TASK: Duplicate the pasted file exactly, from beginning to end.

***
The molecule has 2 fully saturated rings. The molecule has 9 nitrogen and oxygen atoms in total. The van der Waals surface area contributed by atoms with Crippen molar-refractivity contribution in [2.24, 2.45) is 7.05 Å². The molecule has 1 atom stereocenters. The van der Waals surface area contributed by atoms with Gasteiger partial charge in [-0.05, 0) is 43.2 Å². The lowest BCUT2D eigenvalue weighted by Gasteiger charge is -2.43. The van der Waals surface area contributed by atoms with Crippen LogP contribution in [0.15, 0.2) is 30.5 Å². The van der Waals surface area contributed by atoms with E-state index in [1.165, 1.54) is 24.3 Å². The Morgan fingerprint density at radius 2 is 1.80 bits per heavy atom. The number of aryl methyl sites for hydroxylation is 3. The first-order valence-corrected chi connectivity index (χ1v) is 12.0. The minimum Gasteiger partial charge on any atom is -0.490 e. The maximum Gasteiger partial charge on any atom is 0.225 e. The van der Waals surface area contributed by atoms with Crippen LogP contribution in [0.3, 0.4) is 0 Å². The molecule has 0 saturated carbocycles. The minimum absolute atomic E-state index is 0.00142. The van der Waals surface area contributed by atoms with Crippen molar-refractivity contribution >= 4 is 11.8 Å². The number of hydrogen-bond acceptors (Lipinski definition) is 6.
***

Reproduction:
The molecule has 2 fully saturated rings. The molecule has 9 nitrogen and oxygen atoms in total. The van der Waals surface area contributed by atoms with Crippen molar-refractivity contribution in [2.24, 2.45) is 7.05 Å². The molecule has 1 atom stereocenters. The van der Waals surface area contributed by atoms with Gasteiger partial charge in [-0.05, 0) is 43.2 Å². The lowest BCUT2D eigenvalue weighted by Gasteiger charge is -2.43. The van der Waals surface area contributed by atoms with Crippen LogP contribution in [0.15, 0.2) is 30.5 Å². The van der Waals surface area contributed by atoms with E-state index in [1.165, 1.54) is 24.3 Å². The Morgan fingerprint density at radius 2 is 1.80 bits per heavy atom. The number of aryl methyl sites for hydroxylation is 3. The first-order valence-corrected chi connectivity index (χ1v) is 12.0. The minimum Gasteiger partial charge on any atom is -0.490 e. The maximum Gasteiger partial charge on any atom is 0.225 e. The van der Waals surface area contributed by atoms with Crippen LogP contribution in [0.3, 0.4) is 0 Å². The molecule has 0 saturated carbocycles. The minimum absolute atomic E-state index is 0.00142. The van der Waals surface area contributed by atoms with Crippen molar-refractivity contribution >= 4 is 11.8 Å². The number of hydrogen-bond acceptors (Lipinski definition) is 6.